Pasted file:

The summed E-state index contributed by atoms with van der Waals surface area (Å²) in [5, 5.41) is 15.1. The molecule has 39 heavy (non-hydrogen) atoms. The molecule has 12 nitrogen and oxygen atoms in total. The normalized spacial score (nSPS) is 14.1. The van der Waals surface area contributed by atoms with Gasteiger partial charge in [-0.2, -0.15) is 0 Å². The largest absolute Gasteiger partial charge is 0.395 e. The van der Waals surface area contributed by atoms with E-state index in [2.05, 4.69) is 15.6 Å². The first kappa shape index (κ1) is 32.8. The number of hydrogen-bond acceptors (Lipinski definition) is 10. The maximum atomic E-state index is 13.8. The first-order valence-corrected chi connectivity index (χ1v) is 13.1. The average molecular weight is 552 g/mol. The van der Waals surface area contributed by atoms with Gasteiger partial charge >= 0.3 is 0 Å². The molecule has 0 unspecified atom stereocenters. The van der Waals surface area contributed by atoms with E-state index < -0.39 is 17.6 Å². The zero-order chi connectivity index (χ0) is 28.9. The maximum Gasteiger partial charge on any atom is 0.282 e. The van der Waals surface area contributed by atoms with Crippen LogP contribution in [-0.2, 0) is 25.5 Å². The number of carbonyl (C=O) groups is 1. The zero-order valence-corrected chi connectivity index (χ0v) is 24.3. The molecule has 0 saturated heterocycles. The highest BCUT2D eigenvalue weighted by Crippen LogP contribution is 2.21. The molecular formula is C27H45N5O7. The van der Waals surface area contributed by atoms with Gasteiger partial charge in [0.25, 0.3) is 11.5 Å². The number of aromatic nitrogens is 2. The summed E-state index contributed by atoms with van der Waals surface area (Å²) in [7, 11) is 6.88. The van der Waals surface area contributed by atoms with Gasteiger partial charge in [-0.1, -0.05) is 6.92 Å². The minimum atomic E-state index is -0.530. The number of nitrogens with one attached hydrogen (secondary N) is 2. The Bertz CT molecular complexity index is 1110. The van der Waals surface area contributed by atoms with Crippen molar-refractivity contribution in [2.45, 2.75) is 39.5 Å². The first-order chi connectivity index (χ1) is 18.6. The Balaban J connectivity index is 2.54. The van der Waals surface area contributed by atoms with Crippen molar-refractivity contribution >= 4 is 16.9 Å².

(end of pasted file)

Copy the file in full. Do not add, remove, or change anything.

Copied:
The summed E-state index contributed by atoms with van der Waals surface area (Å²) in [5, 5.41) is 15.1. The molecule has 39 heavy (non-hydrogen) atoms. The molecule has 12 nitrogen and oxygen atoms in total. The normalized spacial score (nSPS) is 14.1. The van der Waals surface area contributed by atoms with Gasteiger partial charge in [-0.2, -0.15) is 0 Å². The largest absolute Gasteiger partial charge is 0.395 e. The van der Waals surface area contributed by atoms with E-state index in [2.05, 4.69) is 15.6 Å². The first kappa shape index (κ1) is 32.8. The number of hydrogen-bond acceptors (Lipinski definition) is 10. The maximum atomic E-state index is 13.8. The first-order valence-corrected chi connectivity index (χ1v) is 13.1. The average molecular weight is 552 g/mol. The van der Waals surface area contributed by atoms with Gasteiger partial charge >= 0.3 is 0 Å². The molecule has 0 unspecified atom stereocenters. The van der Waals surface area contributed by atoms with E-state index < -0.39 is 17.6 Å². The zero-order chi connectivity index (χ0) is 28.9. The maximum Gasteiger partial charge on any atom is 0.282 e. The van der Waals surface area contributed by atoms with Crippen LogP contribution in [-0.2, 0) is 25.5 Å². The number of carbonyl (C=O) groups is 1. The zero-order valence-corrected chi connectivity index (χ0v) is 24.3. The molecule has 0 saturated heterocycles. The highest BCUT2D eigenvalue weighted by Crippen LogP contribution is 2.21. The molecular formula is C27H45N5O7. The van der Waals surface area contributed by atoms with Gasteiger partial charge in [0.25, 0.3) is 11.5 Å². The number of aromatic nitrogens is 2. The summed E-state index contributed by atoms with van der Waals surface area (Å²) in [7, 11) is 6.88. The van der Waals surface area contributed by atoms with Gasteiger partial charge in [-0.1, -0.05) is 6.92 Å². The minimum atomic E-state index is -0.530. The number of nitrogens with one attached hydrogen (secondary N) is 2. The Bertz CT molecular complexity index is 1110. The van der Waals surface area contributed by atoms with Crippen molar-refractivity contribution in [2.45, 2.75) is 39.5 Å². The first-order chi connectivity index (χ1) is 18.6. The Balaban J connectivity index is 2.54. The van der Waals surface area contributed by atoms with Crippen molar-refractivity contribution >= 4 is 16.9 Å².